Notes from Underground and Taxi Driver share a host of structural qualities, some of which may be the product of direct influence and many of which appear independently of influence. In a broad sense one should note that Dostoevsky's protagonists loom as an inescapable subtext for any subsequent tale of a marginalized urban figure, and the influence of Notes on Taxi Driver results from a literary and cinematic lineage of underground men leading from Dostoevsky to Scorsese. We also have a more immediate influence apparent in the fact that Scorsese approached Paul Schrader specifically with the intention of adapting Notes from Underground into a film.2 In terms of common structure, both works contain a profoundly unsettled and withdrawn first-person narrator. Although their backgrounds differ (we could never conceive of Travis alluding to Byron or Kant), their psychological motivations come from very similar dispositions. Both settings, inextricably bound to the character of the protagonist, consist of the metropolis and a small, squalid apartment in a dilapidated section of that metropolis. Finally, while the works conclude quite differently, the plots combine a lament on urban decrepitude, an attack on an ideologue, an indictment of urban predation, and the would-be "salvation" of a prostitute victimized by society.3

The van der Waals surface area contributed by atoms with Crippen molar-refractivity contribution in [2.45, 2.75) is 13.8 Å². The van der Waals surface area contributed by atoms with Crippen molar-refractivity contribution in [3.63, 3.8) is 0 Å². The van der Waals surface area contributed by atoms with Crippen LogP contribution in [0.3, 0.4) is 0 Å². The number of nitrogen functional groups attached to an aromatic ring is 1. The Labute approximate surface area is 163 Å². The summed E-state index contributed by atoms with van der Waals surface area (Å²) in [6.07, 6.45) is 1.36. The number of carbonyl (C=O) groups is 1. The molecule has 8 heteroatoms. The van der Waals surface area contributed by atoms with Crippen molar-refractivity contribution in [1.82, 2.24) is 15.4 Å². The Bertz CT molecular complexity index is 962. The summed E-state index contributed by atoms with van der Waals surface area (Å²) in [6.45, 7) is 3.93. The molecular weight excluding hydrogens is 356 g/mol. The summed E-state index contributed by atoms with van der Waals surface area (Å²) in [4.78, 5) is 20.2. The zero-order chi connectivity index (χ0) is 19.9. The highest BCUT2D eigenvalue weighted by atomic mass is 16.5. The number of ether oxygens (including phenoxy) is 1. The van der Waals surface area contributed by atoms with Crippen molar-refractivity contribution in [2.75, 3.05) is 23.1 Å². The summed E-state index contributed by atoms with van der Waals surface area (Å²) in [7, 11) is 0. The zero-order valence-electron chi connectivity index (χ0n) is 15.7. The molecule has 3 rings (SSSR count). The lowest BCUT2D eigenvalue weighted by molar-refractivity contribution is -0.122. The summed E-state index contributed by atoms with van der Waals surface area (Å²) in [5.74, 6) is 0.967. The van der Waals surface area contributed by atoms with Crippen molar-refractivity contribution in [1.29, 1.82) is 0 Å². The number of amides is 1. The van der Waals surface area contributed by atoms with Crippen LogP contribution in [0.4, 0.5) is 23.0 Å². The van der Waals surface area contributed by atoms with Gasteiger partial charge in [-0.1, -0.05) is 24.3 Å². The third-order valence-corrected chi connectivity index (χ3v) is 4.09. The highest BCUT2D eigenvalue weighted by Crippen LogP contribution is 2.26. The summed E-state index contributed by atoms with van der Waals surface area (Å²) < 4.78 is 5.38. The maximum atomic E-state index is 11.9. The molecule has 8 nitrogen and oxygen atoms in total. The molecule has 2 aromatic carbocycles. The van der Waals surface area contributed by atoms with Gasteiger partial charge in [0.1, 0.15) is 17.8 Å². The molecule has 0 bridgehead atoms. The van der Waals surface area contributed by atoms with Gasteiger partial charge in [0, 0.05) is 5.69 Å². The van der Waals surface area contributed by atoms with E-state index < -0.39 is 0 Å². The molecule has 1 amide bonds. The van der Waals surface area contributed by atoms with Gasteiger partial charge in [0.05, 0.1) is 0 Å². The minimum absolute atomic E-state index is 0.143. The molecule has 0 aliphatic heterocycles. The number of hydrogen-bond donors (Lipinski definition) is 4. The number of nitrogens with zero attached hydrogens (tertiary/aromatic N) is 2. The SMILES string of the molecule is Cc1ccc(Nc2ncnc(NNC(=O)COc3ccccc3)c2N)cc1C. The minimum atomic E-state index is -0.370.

Scorsese's intention of adapting Notes entices one to probe comparative questions even more engaging, significant, and subtle than the matter of influence. First, a viewing of Taxi Driver informed by Notes provides us with grounds for positioning this film in a lasting tradition of underground men. If Travis Bickle fits into the paradigm of Dostoevsky's underground "antihero," then our reading of Travis gains greater depth both in pure critical terms and in terms of the history of narrative. This second point implies that this comparative reading comprises a study in the evolution of the type, particularly an evolution in the form of presentation. We are here primarily concerned with the perversion of ideals and of an idealistically motivated character, and not with the more general phenomenon of the evolution of narrative from the nineteenth-century novel to the twentieth-century film. Yet because this character is so deeply rooted in the phenomenon of the city, we see this character's "anthropological" evolution, so to speak, as he proceeds into the age where cinema "is the paradigm of public life in the modern metropolis" (Donald 66).4 Finally, one must consider how the comparative study informs our understanding of Notes from Underground, and here something quite interesting comes to light. By virtue of Scorsese's motivation in making the film, Taxi Driver becomes an exegesis of Notes, and Scorsese's picture provides the modern reader with a vehicle for applying the critical language of film to Dostoevsky's landmark text.